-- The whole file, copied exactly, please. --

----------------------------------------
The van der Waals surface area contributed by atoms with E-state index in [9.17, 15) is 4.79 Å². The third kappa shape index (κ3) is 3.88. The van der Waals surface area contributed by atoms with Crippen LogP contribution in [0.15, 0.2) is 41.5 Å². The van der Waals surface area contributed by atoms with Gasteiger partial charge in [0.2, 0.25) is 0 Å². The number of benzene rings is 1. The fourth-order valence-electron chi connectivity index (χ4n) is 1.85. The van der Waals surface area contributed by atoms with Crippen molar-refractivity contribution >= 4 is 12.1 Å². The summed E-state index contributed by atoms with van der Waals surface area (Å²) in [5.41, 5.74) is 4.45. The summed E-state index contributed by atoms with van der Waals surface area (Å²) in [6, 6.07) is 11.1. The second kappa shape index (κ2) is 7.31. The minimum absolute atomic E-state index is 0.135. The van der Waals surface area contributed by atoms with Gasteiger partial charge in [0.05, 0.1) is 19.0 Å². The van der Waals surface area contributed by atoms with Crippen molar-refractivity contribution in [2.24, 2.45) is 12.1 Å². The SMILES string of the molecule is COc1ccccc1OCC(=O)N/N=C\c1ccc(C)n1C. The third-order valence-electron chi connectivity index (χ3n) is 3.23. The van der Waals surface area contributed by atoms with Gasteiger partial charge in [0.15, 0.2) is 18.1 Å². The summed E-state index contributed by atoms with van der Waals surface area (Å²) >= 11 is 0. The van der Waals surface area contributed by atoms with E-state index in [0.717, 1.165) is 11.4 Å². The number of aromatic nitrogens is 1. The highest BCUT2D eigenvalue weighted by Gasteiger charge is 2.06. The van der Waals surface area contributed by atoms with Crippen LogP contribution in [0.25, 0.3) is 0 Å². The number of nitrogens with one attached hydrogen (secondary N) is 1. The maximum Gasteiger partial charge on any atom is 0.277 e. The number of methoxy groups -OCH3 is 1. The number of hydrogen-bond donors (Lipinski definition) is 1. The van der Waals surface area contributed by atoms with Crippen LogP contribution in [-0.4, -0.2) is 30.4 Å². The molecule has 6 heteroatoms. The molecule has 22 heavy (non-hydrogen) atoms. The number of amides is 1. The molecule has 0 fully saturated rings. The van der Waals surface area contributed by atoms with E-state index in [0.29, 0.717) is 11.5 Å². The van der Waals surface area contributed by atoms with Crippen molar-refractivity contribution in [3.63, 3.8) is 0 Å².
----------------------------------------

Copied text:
The van der Waals surface area contributed by atoms with E-state index in [9.17, 15) is 4.79 Å². The third kappa shape index (κ3) is 3.88. The van der Waals surface area contributed by atoms with Crippen LogP contribution in [0.15, 0.2) is 41.5 Å². The van der Waals surface area contributed by atoms with Gasteiger partial charge in [0.2, 0.25) is 0 Å². The number of benzene rings is 1. The fourth-order valence-electron chi connectivity index (χ4n) is 1.85. The van der Waals surface area contributed by atoms with Crippen molar-refractivity contribution >= 4 is 12.1 Å². The summed E-state index contributed by atoms with van der Waals surface area (Å²) in [5.41, 5.74) is 4.45. The summed E-state index contributed by atoms with van der Waals surface area (Å²) in [6, 6.07) is 11.1. The second kappa shape index (κ2) is 7.31. The minimum absolute atomic E-state index is 0.135. The van der Waals surface area contributed by atoms with Gasteiger partial charge in [0.05, 0.1) is 19.0 Å². The van der Waals surface area contributed by atoms with Crippen molar-refractivity contribution in [2.24, 2.45) is 12.1 Å². The SMILES string of the molecule is COc1ccccc1OCC(=O)N/N=C\c1ccc(C)n1C. The third-order valence-electron chi connectivity index (χ3n) is 3.23. The van der Waals surface area contributed by atoms with Gasteiger partial charge in [0.15, 0.2) is 18.1 Å². The summed E-state index contributed by atoms with van der Waals surface area (Å²) >= 11 is 0. The van der Waals surface area contributed by atoms with E-state index in [0.717, 1.165) is 11.4 Å². The number of aromatic nitrogens is 1. The highest BCUT2D eigenvalue weighted by Gasteiger charge is 2.06. The van der Waals surface area contributed by atoms with Crippen LogP contribution in [0.25, 0.3) is 0 Å². The number of nitrogens with one attached hydrogen (secondary N) is 1. The maximum Gasteiger partial charge on any atom is 0.277 e. The number of methoxy groups -OCH3 is 1. The number of hydrogen-bond donors (Lipinski definition) is 1. The van der Waals surface area contributed by atoms with Crippen LogP contribution in [-0.4, -0.2) is 30.4 Å². The molecule has 6 heteroatoms. The molecule has 22 heavy (non-hydrogen) atoms. The number of amides is 1. The molecule has 0 fully saturated rings. The van der Waals surface area contributed by atoms with E-state index in [0.29, 0.717) is 11.5 Å². The van der Waals surface area contributed by atoms with Crippen molar-refractivity contribution in [3.63, 3.8) is 0 Å².